Opinion
Compensation and resettlement in Hoima: the plight of women
Publish Date: Aug 13, 2014
newvision
  • mail
  • img

By Agatha Ninsiima

There are concerns that the land compensation process in oil refinery area is biased towards men and presents barriers to women.


Compulsory land acquisition in the proposed refinery area allows the Government or their agents to expropriate private property for public use, with payment of compensation.


Unfortunately, during compensation, customary practices that are upheld usually make a fuss of women.  Women’s attempts to assert their rights to property ownership are often seen as challenging society, rather than as an expression of their rights as Ugandan citizens.


Women work two thirds of the world's working hours, yet receive only 10% of the world's income and own only 1% of the world's property.


In Uganda, women are the largest employees in the agricultural sector, yet they have the smallest fraction of land registered in their names.


There are gender gaps in decision making at community levels and it is worse at the household level wherein decisions are made by the man of the house, under whose name all property is registered.


This pattern has a bearing on who receives the required compensation under compulsory land acquisition and where the family will resettle.


While women are the center of household activities, it is the men who eat the fruits of their labour rather than share in equal partnership.
 


Therefore, the need to address gender issues within the compensation and resettlement in the oil refinery communities of Kabaale, Hoima District is eminent.


Un fair compensation narrations from women touch the very fabric of their hearts. Women are concerned that their husbands will not share the proceeds from the compensation. Ms. Bagonza indicated that “I want women to be considered.


I am scared that since my husband is the one whose name is on the compensation form, he might take all the money”.Most family properties are registered in the names of men, and for that reason, they receive proceeds on behalf of the family.


As a result, reports reveal that some men are threatening not to share the compensation. Women want existing laws to be enforced allowing them to feel that society has heard their voices. This process will allow women to attain the necessary support to secure their children’s and families’ future.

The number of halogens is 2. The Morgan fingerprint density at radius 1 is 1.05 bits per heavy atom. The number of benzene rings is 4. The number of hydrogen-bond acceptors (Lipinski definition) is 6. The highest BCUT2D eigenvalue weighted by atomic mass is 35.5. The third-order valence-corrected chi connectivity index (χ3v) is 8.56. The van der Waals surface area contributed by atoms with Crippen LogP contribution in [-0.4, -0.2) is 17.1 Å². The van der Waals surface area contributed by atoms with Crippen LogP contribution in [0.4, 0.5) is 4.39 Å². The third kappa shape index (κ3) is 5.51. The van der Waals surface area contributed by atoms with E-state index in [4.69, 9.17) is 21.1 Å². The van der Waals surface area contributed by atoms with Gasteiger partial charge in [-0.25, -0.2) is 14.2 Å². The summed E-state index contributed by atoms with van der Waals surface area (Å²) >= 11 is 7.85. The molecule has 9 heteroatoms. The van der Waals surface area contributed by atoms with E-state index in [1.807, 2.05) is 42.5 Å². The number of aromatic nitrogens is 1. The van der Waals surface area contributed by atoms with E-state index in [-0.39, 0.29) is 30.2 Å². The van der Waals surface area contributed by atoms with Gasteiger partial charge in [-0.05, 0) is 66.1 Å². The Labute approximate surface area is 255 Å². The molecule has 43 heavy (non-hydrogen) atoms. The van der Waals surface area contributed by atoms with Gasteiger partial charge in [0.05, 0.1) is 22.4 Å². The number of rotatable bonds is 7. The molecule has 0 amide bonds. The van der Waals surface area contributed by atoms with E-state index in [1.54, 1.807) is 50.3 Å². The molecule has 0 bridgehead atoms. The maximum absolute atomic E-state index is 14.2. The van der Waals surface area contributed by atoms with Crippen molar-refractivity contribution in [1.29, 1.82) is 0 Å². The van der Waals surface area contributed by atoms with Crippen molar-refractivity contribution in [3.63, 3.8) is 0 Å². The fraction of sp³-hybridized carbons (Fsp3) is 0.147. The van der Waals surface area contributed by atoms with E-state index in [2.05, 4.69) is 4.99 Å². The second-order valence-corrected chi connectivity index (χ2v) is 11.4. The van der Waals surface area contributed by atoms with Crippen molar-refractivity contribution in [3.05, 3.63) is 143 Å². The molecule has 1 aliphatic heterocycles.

During my field visits to Hoima district, I met several women with synonymous stories. Although the voices of these women remain muffled over years due to limited opportunities to share their plight, currently they are beginning to actively participate in agitating for their property rights and equality.


Fortunately, there are many ways to improve gender equality in Uganda while both respecting customary practices and also developing a richer nation. The first step to achieving equality is to sensitise women not only in the oil refinery region on customary laws, human right aspects of the compensation process to allow them demand and defend their rights.


The potential for women's leadership in land protection, management, and active involvement in compensation process is arguably the greatest untapped resource for a successful, sustainable and practical compensation model.


The Writer is a Lawyer and Project Advocate at Advocates for Natural Resources Governance and Development (ANARDE).
 

Related Stories

Bunyoro residents complain about unfair compensation for their land

Govt wants sh73b for oil refinery compensation

Gov’t resumes compensation of property owners

 

The statements, comments, or opinions expressed through the use of New Vision Online are those of their respective authors, who are solely responsible for them, and do not necessarily represent the views held by the staff and management of New Vision Online.

New Vision Online reserves the right to moderate, publish or delete a post without warning or consultation with the author.Find out why we moderate comments. For any questions please contact digital@newvision.co.ug

  • mail
  • img
blog comments powered by Disqus
Also In This Section
Staying the Course in Europe’s East
As the European Union’s leaders gather in Riga for a summit with the six members of the EU’s “Eastern Partnership,” many recall the dramatic meeting in Vilnius of November 2013....
President Museveni is still right on creation of constituencies
This debate arises from the creation of 36 constituencies by President Yoweri Museveni. The people of Uganda should not criticise the creation of constituencies but argue for a strong policy....
Teachers strike; its high time government enforces contracts
On Tuesday morning, as I set out from home to town to begin my day, a village woman stopped me and requested me to offer her a lift which I did. Before she could settle in the car, she sought my opinion about the ‘silent’ teachers’ strike....
Channeling China’s aspirations
China has begun to stretch its economic and military muscles in recent years. In the South China Sea, it has built a series of quasi-military bases on the tiny Spratly Islands and deployed warships to defend them....
The missing meaning democracy
The decision to abandon relative peace and prosperity for brutal war and instability may seem irrational. But young people, born and raised in democratic societies, have increasingly been yielding to the appeal of death-dealing groups like the Islamic State, leaving their homes and families to wage...
Why Greece is Different,  Daniel Gros
By Daniel Gros The seemingly interminable negotiations between the new Greek government and its international creditors – the International Monetary Fund, the European Central Bank, and the European Commission – on a new loan deal have entered a dangerous phase....
Should politicians be banned from addressing religious gatherings?
Yes
No
Can't Say
follow us
subscribe to our news letter